ZH: Did Amazon buy iRobot to map inside your home?
ZERO HEDGE writes: Amazon.com Inc.’s $1.7 billion acquisition of robot vacuum cleaner company iRobot Corp. is ...
There’s no question that businesses in the UK are experiencing digital change, and when it comes to procurement, the evolution is especially pertinent – and the transport and logistics sector is no exception.
Digital transformation is changing the way businesses operate. According to an Accenture report, freight and logistics companies that embrace digital technologies can significantly enhance their competitiveness and boost earnings before interest and taxes by up to 13%.
With over a quarter of logistics providers citing their biggest threat to growth as competition, as stated by EFT’s global logistics report, digitisation is clearly helping to address a core industry issue.
Procurement, unmistakably, plays a vital role in the growth and digital transformation of organisations, providing substantial benefits that shouldn’t be overlooked.
According to a McKinsey survey, CPOs expect digital procurement to increase annual savings by 40%, reduce transactional sourcing time by 30% and reduce value leaks by as much as 50%. Routine purchasing automation not only saves money and time, but it creates the opportunity for more strategic projects and talent development.
While the rewards of a shift to digital are clearly substantial, there are still barriers to the change. Issues of budget, organisational urgency and introducing new technologies are the biggest hurdles – according to 50% of the CPOs surveyed in the Amazon Business and WBR Insights report.
So how can transport and logistics providers utilise the power of online purchasing to stay on top?
Deal with the tail spend to recover costs
Focusing on tail spend is a good way to address budget constraints. The tail spend comprises everyday purchases that aren’t needed for production, such as office supplies, IT accessories, staff kitchen items and gifts for employees and customers, and can make up as much as 20% of all expenses across as much as 80% of the supplier base.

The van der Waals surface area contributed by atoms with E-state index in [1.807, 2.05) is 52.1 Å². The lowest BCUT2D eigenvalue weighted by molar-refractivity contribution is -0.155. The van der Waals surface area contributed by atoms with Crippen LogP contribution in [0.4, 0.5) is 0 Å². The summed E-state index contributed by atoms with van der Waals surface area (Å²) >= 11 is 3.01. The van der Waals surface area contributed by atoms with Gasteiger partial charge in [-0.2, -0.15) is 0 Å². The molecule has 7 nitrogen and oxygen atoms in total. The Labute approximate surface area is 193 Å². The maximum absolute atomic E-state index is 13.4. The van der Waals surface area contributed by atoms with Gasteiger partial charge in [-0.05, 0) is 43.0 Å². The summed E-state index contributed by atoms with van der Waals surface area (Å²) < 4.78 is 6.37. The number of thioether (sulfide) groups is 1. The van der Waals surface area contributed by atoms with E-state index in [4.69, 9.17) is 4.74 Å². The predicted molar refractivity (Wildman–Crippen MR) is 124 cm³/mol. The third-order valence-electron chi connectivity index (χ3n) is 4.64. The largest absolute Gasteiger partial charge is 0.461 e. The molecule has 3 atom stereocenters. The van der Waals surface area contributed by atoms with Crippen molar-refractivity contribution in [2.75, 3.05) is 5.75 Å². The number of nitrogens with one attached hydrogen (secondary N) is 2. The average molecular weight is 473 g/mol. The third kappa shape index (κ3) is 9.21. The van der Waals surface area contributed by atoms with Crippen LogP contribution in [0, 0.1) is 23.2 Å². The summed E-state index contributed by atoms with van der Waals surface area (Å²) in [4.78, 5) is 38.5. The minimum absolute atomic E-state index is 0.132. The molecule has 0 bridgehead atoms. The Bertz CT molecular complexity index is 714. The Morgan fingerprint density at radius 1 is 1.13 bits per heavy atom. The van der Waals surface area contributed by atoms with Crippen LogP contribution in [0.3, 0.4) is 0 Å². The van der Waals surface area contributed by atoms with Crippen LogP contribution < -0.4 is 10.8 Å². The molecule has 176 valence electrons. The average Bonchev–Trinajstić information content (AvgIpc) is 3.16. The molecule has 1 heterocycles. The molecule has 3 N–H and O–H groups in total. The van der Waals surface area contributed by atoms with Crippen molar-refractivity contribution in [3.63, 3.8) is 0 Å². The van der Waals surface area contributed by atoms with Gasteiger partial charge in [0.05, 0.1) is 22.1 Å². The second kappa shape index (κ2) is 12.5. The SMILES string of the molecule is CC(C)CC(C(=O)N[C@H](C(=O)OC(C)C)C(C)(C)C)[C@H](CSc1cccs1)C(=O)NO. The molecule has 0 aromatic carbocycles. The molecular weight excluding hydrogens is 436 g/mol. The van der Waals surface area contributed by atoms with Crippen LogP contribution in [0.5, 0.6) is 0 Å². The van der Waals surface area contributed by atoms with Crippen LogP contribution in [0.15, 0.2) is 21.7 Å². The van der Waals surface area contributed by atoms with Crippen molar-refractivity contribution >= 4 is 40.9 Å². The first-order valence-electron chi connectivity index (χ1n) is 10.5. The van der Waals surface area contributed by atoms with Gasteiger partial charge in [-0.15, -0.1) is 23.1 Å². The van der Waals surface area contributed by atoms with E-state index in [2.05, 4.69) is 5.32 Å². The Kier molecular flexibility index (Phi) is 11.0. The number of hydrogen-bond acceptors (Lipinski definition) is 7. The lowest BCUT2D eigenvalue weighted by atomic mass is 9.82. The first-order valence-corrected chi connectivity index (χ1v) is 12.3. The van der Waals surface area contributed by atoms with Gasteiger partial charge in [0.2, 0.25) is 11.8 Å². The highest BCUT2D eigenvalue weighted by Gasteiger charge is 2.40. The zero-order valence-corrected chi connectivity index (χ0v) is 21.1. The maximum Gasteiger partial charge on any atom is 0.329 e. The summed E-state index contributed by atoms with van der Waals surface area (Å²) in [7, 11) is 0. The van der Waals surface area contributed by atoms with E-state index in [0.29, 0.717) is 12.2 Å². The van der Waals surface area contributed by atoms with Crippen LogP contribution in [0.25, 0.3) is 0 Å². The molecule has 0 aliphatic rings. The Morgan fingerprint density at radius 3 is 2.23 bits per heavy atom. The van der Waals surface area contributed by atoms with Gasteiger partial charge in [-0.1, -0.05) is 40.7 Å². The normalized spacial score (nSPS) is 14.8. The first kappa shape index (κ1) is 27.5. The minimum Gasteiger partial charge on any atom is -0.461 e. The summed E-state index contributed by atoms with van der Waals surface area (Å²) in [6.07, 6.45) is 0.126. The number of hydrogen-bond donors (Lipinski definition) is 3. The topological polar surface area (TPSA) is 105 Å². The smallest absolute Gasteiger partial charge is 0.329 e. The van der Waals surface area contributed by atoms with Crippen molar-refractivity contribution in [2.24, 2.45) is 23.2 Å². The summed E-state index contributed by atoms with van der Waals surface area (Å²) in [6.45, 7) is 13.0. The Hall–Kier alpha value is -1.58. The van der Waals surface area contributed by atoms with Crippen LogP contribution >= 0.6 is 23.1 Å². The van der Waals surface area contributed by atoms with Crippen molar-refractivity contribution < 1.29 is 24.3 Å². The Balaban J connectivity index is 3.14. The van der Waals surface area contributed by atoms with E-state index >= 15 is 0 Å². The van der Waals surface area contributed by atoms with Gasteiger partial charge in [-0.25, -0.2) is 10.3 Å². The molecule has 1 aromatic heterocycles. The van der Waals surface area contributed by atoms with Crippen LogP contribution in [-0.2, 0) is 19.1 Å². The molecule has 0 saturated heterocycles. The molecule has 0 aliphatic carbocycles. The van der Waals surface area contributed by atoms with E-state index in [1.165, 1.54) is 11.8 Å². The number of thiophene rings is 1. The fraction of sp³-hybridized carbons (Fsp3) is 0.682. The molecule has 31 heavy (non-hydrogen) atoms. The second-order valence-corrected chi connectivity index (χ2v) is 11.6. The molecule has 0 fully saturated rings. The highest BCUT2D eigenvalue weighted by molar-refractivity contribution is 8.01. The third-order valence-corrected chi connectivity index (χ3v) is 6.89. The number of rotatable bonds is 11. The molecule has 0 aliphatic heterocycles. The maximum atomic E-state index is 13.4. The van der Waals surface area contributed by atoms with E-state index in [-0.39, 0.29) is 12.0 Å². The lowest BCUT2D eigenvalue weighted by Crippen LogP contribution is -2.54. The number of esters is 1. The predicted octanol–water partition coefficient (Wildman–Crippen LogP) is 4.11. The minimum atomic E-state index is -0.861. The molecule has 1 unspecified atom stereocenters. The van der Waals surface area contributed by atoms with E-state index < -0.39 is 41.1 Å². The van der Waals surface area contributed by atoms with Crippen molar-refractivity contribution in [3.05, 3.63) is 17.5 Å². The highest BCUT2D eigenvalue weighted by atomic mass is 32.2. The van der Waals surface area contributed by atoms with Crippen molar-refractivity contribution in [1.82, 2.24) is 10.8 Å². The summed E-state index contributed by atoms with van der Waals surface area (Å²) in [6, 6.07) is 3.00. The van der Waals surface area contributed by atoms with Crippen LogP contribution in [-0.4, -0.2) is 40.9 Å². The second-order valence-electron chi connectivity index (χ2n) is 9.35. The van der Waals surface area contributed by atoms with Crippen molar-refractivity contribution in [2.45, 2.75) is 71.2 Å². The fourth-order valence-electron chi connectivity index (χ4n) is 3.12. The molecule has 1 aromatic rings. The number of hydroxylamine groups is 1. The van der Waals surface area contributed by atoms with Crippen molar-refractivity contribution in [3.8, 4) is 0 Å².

This happens as a result of buyers being spread out across the organisation, making the process tricky for procurement teams to manage, and therefore disproportionately expensive.
Money, time and effort costs in tail spend can add up rather quickly. Considering what goes into making a purchase – for instance, the number of products, dealers, contracts, statements, payment terms and conditions, complaints, etc – it’s fair to say that transport and logistics companies could risk spending precious time and money resources on tail spend purchases if they were not controlled.
However, if a procurement department simply buys its tail spend items online – using a central transparent and efficient system – it can recover the unbalanced loss and put the surplus towards other digital efforts.
Keep it simple and focus on productivity
One-third of respondents in a shipping industry survey revealed that they see automation as a way to increase productivity by up to 50%. With this in mind, teams that bring onboard new purchasing systems should do so in a way that further supports productivity.